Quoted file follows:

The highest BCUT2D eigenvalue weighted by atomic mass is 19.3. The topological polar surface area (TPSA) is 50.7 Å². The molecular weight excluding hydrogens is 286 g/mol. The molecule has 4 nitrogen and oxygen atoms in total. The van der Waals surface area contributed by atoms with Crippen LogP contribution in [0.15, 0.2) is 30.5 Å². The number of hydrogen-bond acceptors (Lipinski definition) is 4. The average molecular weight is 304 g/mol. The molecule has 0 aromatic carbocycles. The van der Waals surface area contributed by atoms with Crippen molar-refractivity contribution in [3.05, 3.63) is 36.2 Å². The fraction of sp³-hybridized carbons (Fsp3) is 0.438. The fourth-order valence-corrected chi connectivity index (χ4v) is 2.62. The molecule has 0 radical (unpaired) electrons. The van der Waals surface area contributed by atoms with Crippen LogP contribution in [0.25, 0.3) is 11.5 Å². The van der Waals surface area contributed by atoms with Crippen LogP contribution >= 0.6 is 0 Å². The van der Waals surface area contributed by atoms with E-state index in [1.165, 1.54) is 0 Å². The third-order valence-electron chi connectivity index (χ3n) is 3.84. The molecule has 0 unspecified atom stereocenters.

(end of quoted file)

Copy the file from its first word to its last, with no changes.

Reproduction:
The highest BCUT2D eigenvalue weighted by atomic mass is 19.3. The topological polar surface area (TPSA) is 50.7 Å². The molecular weight excluding hydrogens is 286 g/mol. The molecule has 4 nitrogen and oxygen atoms in total. The van der Waals surface area contributed by atoms with Crippen LogP contribution in [0.15, 0.2) is 30.5 Å². The number of hydrogen-bond acceptors (Lipinski definition) is 4. The average molecular weight is 304 g/mol. The molecule has 0 aromatic carbocycles. The van der Waals surface area contributed by atoms with Crippen molar-refractivity contribution in [3.05, 3.63) is 36.2 Å². The fraction of sp³-hybridized carbons (Fsp3) is 0.438. The fourth-order valence-corrected chi connectivity index (χ4v) is 2.62. The molecule has 0 radical (unpaired) electrons. The van der Waals surface area contributed by atoms with Crippen LogP contribution in [0.25, 0.3) is 11.5 Å². The van der Waals surface area contributed by atoms with Crippen LogP contribution >= 0.6 is 0 Å². The van der Waals surface area contributed by atoms with E-state index in [1.165, 1.54) is 0 Å². The third-order valence-electron chi connectivity index (χ3n) is 3.84. The molecule has 0 unspecified atom stereocenters.